Cytological screening for cervical cancer is hampered by high false negative rates. Inter-observer reproducibility needs optimizing. The potential of p16(INK4a) as a biomarker for cervical lesions was examined in a study of liquid-based cytology (LBC), HPV DNA testing by MY09/MY11 consensus PCR and type-specific PCRs and p16(INK4a) immunocytochemistry on a series of 291 patients selected from routine screening. Comparison of the number of p16(INK4a) immunoreactive cells/1,000 cells exhibited a significantly higher mean count in HSIL (8.80 +/- 1.13) than other cytological groups. The mean count of LSIL (1.09 +/- 0.18) was significantly higher than that of the negative group (0.82 +/- 0.40). ASC-H and HSIL combined showed a significantly higher mean count (6.46 +/- 1.17) than negative, ASC, ASC-US and LSIL. The mean count of immunoreactive cells/1,000 cells was significantly higher in HPV16 positive samples (3.22 +/- 0.72) than in samples containing infections with types of unknown malignant potential (0.83 +/- 0.26) or HPV negative samples (1.17 +/- 0.41). The mean count in infections with other high-risk HPV types (2.55 +/- 0.52) was significantly higher than that in HPV negative samples. Receiver-operating characteristic curves yielded a test accuracy (area under curve) of 0.76, 0.79, 0.88 and 0.95 for ASCUS, LSIL, ASC-H/HSIL and HSIL, respectively. Thresholds for 95% sensitivity were at 0.005, 0.007, 0.098 and 0.445 immunopositive cells/1,000 cells for ASCUS, LSIL, ASC-H/HSIL and HSIL, respectively. The 95% specificity threshold for the detection of HSIL was at 1.87 immunopositive cells/1,000 cells. P16(INK4a) immunocytochemistry can be used as an adjunct to LBC in cervical screening, because it has a good diagnostic accuracy to discriminate HSIL and ASC-H from other lesions. It could be used as a surrogate marker of high-risk HPV infections.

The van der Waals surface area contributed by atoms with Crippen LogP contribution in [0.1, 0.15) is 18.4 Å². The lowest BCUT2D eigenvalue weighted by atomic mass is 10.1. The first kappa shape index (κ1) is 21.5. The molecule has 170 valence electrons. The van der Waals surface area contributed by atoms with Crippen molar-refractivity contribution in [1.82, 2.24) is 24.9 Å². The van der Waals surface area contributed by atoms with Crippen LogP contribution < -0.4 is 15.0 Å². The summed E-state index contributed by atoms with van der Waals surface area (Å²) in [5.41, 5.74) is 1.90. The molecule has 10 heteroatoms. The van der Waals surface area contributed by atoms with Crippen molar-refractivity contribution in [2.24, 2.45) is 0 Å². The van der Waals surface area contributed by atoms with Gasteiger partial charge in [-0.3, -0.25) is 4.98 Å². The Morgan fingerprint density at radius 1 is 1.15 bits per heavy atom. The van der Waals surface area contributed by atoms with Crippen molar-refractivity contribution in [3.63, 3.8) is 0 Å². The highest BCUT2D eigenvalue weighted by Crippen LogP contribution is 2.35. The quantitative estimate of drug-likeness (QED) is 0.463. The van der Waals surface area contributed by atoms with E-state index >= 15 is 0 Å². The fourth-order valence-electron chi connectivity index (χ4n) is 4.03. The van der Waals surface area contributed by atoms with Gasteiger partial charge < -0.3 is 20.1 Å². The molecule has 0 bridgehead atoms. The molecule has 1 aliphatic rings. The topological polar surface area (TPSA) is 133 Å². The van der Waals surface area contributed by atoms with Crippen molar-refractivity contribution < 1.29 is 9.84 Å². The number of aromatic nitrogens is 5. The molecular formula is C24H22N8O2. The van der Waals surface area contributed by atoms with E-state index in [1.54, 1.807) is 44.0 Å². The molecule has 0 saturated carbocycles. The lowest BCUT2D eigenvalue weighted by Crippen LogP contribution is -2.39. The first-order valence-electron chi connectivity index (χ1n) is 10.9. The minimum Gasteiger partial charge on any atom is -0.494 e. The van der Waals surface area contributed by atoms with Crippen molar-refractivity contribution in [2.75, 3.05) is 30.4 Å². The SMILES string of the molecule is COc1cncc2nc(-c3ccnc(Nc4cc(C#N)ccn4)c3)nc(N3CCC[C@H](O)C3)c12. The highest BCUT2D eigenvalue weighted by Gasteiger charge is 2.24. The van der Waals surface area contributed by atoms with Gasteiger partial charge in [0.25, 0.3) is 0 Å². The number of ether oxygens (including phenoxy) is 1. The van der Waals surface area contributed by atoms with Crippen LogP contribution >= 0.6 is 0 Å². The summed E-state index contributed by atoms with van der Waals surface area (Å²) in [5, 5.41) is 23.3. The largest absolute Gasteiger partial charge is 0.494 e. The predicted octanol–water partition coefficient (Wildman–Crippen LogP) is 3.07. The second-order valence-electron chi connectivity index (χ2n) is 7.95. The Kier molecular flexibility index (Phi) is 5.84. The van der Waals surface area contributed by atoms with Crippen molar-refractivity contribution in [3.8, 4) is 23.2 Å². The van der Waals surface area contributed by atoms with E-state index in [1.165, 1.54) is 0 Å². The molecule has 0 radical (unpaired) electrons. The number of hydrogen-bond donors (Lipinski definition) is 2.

Copyright 2003 Wiley-Liss, Inc.